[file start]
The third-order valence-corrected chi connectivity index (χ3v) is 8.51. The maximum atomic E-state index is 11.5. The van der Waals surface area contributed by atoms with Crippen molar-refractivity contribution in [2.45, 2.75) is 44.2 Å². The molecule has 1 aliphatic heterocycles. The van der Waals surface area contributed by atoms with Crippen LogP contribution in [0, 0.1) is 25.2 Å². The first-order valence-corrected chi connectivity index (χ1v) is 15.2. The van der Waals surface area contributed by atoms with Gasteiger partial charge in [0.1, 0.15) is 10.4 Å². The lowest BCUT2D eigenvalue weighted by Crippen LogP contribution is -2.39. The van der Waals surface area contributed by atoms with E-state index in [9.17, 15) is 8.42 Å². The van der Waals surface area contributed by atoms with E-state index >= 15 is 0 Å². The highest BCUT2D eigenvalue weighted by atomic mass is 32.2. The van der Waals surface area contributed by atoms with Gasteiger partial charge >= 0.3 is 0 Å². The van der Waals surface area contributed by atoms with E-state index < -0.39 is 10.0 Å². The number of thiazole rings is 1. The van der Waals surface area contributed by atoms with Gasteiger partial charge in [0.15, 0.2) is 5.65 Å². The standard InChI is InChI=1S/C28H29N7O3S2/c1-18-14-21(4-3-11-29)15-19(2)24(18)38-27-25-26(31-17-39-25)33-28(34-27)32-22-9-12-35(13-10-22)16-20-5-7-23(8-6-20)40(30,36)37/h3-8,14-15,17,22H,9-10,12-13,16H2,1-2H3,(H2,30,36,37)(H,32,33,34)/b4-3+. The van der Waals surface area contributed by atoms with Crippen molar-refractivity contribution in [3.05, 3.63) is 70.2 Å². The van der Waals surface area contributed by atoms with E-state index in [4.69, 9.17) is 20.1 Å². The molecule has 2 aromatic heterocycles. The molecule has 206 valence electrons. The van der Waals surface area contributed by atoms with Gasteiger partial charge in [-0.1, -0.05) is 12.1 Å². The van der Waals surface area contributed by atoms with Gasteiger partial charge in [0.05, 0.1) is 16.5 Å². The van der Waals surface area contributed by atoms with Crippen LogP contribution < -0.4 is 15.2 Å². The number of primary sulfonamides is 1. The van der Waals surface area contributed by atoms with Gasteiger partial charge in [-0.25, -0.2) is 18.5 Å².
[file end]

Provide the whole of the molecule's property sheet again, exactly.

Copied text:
The third-order valence-corrected chi connectivity index (χ3v) is 8.51. The maximum atomic E-state index is 11.5. The van der Waals surface area contributed by atoms with Crippen molar-refractivity contribution in [2.45, 2.75) is 44.2 Å². The molecule has 1 aliphatic heterocycles. The van der Waals surface area contributed by atoms with Crippen LogP contribution in [0, 0.1) is 25.2 Å². The first-order valence-corrected chi connectivity index (χ1v) is 15.2. The van der Waals surface area contributed by atoms with Gasteiger partial charge in [0.1, 0.15) is 10.4 Å². The lowest BCUT2D eigenvalue weighted by Crippen LogP contribution is -2.39. The van der Waals surface area contributed by atoms with E-state index in [9.17, 15) is 8.42 Å². The van der Waals surface area contributed by atoms with E-state index >= 15 is 0 Å². The highest BCUT2D eigenvalue weighted by atomic mass is 32.2. The van der Waals surface area contributed by atoms with Gasteiger partial charge >= 0.3 is 0 Å². The van der Waals surface area contributed by atoms with E-state index < -0.39 is 10.0 Å². The number of thiazole rings is 1. The van der Waals surface area contributed by atoms with Gasteiger partial charge in [0.15, 0.2) is 5.65 Å². The standard InChI is InChI=1S/C28H29N7O3S2/c1-18-14-21(4-3-11-29)15-19(2)24(18)38-27-25-26(31-17-39-25)33-28(34-27)32-22-9-12-35(13-10-22)16-20-5-7-23(8-6-20)40(30,36)37/h3-8,14-15,17,22H,9-10,12-13,16H2,1-2H3,(H2,30,36,37)(H,32,33,34)/b4-3+. The van der Waals surface area contributed by atoms with Crippen molar-refractivity contribution in [3.05, 3.63) is 70.2 Å². The van der Waals surface area contributed by atoms with E-state index in [4.69, 9.17) is 20.1 Å². The molecule has 2 aromatic heterocycles. The molecule has 206 valence electrons. The van der Waals surface area contributed by atoms with Gasteiger partial charge in [-0.1, -0.05) is 12.1 Å². The van der Waals surface area contributed by atoms with Gasteiger partial charge in [0.05, 0.1) is 16.5 Å². The van der Waals surface area contributed by atoms with Crippen LogP contribution < -0.4 is 15.2 Å². The number of primary sulfonamides is 1. The van der Waals surface area contributed by atoms with Gasteiger partial charge in [-0.25, -0.2) is 18.5 Å².